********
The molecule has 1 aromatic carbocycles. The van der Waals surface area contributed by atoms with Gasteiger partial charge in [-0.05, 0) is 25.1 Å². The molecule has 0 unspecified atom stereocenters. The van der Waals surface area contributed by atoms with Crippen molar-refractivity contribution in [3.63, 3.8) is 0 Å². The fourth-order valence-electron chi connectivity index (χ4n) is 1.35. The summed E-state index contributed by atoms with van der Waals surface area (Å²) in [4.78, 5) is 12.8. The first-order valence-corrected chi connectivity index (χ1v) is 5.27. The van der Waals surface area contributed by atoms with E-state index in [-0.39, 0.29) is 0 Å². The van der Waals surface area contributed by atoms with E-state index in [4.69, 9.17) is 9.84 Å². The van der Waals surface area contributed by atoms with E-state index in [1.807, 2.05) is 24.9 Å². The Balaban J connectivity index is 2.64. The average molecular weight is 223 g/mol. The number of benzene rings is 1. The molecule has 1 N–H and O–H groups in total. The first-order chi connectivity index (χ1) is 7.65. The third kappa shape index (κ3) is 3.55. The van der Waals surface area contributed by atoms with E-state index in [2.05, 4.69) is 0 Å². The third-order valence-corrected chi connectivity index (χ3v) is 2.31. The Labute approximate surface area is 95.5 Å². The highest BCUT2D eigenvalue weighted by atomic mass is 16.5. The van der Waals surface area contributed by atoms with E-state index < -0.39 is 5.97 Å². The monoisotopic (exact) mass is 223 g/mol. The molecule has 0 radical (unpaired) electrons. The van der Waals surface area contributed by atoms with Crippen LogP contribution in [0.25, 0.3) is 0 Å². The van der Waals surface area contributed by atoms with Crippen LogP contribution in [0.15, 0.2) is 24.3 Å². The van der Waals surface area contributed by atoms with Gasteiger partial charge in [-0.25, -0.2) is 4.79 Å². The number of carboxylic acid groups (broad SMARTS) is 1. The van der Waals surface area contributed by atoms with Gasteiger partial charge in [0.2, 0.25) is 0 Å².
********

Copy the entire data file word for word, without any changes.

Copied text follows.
The molecule has 1 aromatic carbocycles. The van der Waals surface area contributed by atoms with Gasteiger partial charge in [-0.05, 0) is 25.1 Å². The molecule has 0 unspecified atom stereocenters. The van der Waals surface area contributed by atoms with Crippen molar-refractivity contribution in [3.63, 3.8) is 0 Å². The fourth-order valence-electron chi connectivity index (χ4n) is 1.35. The summed E-state index contributed by atoms with van der Waals surface area (Å²) in [4.78, 5) is 12.8. The first-order valence-corrected chi connectivity index (χ1v) is 5.27. The van der Waals surface area contributed by atoms with E-state index in [-0.39, 0.29) is 0 Å². The van der Waals surface area contributed by atoms with E-state index in [4.69, 9.17) is 9.84 Å². The van der Waals surface area contributed by atoms with E-state index in [1.807, 2.05) is 24.9 Å². The Balaban J connectivity index is 2.64. The average molecular weight is 223 g/mol. The number of benzene rings is 1. The molecule has 1 N–H and O–H groups in total. The first-order chi connectivity index (χ1) is 7.65. The third kappa shape index (κ3) is 3.55. The van der Waals surface area contributed by atoms with E-state index in [2.05, 4.69) is 0 Å². The third-order valence-corrected chi connectivity index (χ3v) is 2.31. The Labute approximate surface area is 95.5 Å². The highest BCUT2D eigenvalue weighted by atomic mass is 16.5. The van der Waals surface area contributed by atoms with E-state index < -0.39 is 5.97 Å². The monoisotopic (exact) mass is 223 g/mol. The molecule has 0 radical (unpaired) electrons. The van der Waals surface area contributed by atoms with Crippen LogP contribution in [0.25, 0.3) is 0 Å². The van der Waals surface area contributed by atoms with Crippen LogP contribution in [0.15, 0.2) is 24.3 Å². The van der Waals surface area contributed by atoms with Gasteiger partial charge in [-0.25, -0.2) is 4.79 Å². The number of carboxylic acid groups (broad SMARTS) is 1. The van der Waals surface area contributed by atoms with Gasteiger partial charge in [0.2, 0.25) is 0 Å².